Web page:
However, anyone who is looking forward to an MBA degree from an international college, he or she will have to get a decent score in GMAT (Graduate Management Admission Test), a computer adaptive test which is accepted by almost all business colleges around the world.
Some private business schools have their own MBA entrance exams and selection procedures. However, GMAT is accepted by all the top reputed management colleges around the world.
A Generalised List of Admission Requirements for an MBA:
- Undergraduate degree in any discipline
- GMAT or GRE score
- Letter(s) of recommendation (usually two or three)
- Filled application form
- Essays/Statement of purpose
- Work experience (not always required but always preferred)
Note that the above vary among countries and course choices. Master’s degrees in the US require an individual to take the GMAT or GRE while those in Europe don’t have that requirement. For the MBA, as mentioned earlier, most of the recognised universities require the GMAT (the GRE has become an alternative even for the MBA with most schools accepting GRE scores now). For the prestigious IIMs (in India), the CAT examinations determine the prospect of entry into one of them.
Main Exams For MBA
The Graduate Management Admission Test (GMAT) is a computer adaptive test scored out of 700 intended to assess certain analytical, writing, quantitative, verbal, and reading skills in written English for use in admission to a graduate management program, such as an MBA. Follow the link to know about the exam; there are ample resources already available online to know all there is to the exam.
The Graduate Record Examinations (GRE) is a standardized test that is an admissions requirement for most Graduate Schools in the United States. The GRE aims to measure verbal reasoning, quantitative reasoning, analytical writing, and critical thinking skills that have been acquired over a long period of learning. The content of the GRE consists of certain specific algebra, geometry, arithmetic, and vocabulary. The GRE General Test is offered as a computer-based exam administered at Prometric testing centres.
Future Prospects: Is MBA in Shipping For You?
Almost all prestigious MBA programs conduct their admissions process with the basic tenet of diversity in mind, meaning that applications are welcome from candidates across various industries and functions. It is not unheard of to have military veterans, investment bankers, private equity professionals, engineers, management consultants, writers, athletes and seafarers rolled into one MBA cohort. It is this aspect of diversity that enables an enriching class that has input through real-life experiences from different backgrounds, amalgamating into a well-rounded output with different perspectives to decision making.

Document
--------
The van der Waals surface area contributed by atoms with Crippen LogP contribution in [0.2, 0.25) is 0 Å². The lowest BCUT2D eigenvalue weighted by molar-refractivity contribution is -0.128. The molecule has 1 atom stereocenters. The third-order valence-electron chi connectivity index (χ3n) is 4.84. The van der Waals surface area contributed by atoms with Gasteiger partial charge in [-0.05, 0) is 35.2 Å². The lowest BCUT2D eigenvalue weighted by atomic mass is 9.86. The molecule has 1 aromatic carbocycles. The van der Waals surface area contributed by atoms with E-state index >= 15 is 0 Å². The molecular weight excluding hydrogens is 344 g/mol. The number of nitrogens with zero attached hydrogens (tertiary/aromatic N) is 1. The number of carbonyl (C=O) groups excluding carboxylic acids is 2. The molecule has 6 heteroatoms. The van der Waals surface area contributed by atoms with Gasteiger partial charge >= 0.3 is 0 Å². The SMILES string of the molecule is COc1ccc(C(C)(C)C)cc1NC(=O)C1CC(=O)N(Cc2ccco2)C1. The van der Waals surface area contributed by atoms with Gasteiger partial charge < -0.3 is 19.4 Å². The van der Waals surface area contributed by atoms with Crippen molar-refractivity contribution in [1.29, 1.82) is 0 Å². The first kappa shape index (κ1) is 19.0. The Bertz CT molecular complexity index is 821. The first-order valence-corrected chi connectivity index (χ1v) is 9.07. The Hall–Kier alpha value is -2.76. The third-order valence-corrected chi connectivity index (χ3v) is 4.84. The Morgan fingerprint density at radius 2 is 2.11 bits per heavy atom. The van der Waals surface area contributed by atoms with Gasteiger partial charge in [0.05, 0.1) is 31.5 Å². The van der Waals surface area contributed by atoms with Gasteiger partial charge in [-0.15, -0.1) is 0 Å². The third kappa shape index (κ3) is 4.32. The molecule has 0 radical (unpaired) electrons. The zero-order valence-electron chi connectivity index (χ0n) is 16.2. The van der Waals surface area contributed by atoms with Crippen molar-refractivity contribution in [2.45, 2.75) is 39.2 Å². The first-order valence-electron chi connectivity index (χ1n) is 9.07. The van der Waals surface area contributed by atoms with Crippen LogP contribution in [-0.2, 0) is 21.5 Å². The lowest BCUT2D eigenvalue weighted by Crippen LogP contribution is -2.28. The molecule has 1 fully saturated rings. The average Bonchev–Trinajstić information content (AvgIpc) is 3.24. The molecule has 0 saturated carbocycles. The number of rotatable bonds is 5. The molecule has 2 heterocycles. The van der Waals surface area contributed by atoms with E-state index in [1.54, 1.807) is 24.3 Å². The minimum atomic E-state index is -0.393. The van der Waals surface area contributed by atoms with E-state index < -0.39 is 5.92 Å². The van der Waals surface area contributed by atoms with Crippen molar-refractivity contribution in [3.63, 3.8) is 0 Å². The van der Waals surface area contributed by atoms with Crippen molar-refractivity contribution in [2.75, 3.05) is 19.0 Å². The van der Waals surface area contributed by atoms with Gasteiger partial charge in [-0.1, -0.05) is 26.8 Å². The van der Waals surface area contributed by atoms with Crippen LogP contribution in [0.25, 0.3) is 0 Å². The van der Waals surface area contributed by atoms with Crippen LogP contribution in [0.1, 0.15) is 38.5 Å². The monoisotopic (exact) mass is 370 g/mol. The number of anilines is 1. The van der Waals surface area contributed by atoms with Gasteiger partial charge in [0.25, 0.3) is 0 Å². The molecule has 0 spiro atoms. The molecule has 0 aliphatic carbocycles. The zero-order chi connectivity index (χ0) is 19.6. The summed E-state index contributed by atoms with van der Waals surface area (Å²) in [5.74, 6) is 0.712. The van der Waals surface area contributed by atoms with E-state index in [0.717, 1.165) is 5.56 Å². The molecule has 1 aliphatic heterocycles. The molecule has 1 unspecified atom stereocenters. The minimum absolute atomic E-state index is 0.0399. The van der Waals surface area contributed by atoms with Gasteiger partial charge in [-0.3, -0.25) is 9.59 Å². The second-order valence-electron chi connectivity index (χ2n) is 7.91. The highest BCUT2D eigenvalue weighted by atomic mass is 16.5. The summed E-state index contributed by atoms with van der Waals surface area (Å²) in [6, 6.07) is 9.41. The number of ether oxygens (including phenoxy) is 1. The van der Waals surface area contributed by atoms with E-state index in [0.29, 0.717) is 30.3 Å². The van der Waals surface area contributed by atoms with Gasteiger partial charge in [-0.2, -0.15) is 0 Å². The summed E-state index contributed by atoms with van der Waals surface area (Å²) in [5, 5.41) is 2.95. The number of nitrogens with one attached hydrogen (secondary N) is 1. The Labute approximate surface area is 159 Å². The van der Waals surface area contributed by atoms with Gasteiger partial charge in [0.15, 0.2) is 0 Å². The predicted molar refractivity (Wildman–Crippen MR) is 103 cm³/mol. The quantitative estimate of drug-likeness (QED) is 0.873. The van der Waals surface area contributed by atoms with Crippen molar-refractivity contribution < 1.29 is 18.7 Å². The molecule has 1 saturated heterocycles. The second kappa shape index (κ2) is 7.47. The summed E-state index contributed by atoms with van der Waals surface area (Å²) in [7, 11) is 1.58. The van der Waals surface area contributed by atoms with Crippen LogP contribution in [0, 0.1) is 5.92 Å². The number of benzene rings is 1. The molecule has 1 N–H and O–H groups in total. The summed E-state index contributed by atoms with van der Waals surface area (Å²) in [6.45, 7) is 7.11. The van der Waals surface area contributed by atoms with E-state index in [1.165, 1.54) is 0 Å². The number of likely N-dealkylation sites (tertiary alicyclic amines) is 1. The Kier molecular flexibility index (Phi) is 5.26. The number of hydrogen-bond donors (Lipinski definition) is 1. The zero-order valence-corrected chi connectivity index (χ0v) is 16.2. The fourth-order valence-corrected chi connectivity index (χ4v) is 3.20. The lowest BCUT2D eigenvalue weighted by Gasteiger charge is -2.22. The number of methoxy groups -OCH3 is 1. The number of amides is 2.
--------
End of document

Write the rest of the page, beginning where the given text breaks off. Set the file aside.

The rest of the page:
The MBA or Masters can open up opportunities in chartering, shipbroking, ship operations and business development in a maritime-focused company (among others). It can also help a candidate to switch careers into financial services, supply chain, energy, trading, consulting etc. In a two year MBA curriculum, for example, the first year is spent focusing on the core business subjects, enabling the candidate to develop a working knowledge of accounting, managerial economics, organisational behaviour etc. – knowledge that is applicable to any industry. The second year is spent specialising in their choice of the industry through electives.
Where to Do MBA in Shipping?
The information will now be continued country wise, listing the top couple of/few courses pertaining to the maritime industry (along with other details) or the common course choices of seafarers who have already made their moves, depending on the country.
The list of courses is vast and with this initial introduction into the MBA/Masters, a prospective candidate can continue to do their own research to see which course fits their career aspirations best.
United States of America
The US of A is awash with the best names in management education. From the world’s best universities in business education such as Harvard, Stanford, Wharton to the best-specialised programs in supply chain management at Sloan (MIT), Smeal (PSU), Broad (MSU), WP Carey (ASU) – the US has plenty of choices to fulfil one’s career goals, whether they are to switch industry and/or functions or to further one’s interest in an overall general management education. However, the US is not the best option if one is focused on getting a degree specific to the maritime field. There are a handful of colleges that offer a Masters degree related to the maritime sector and they primarily cater to the domestic candidate and aren’t really popular among seafarers in the past. Note that a general management MBA is not focused on the maritime field but can open up a wide array of options in a variety of industries and functions, including the maritime field.
- Master of Science in International Transport Management at SUNY
- Masters in Maritime Administration and Logistics at Texas A&M University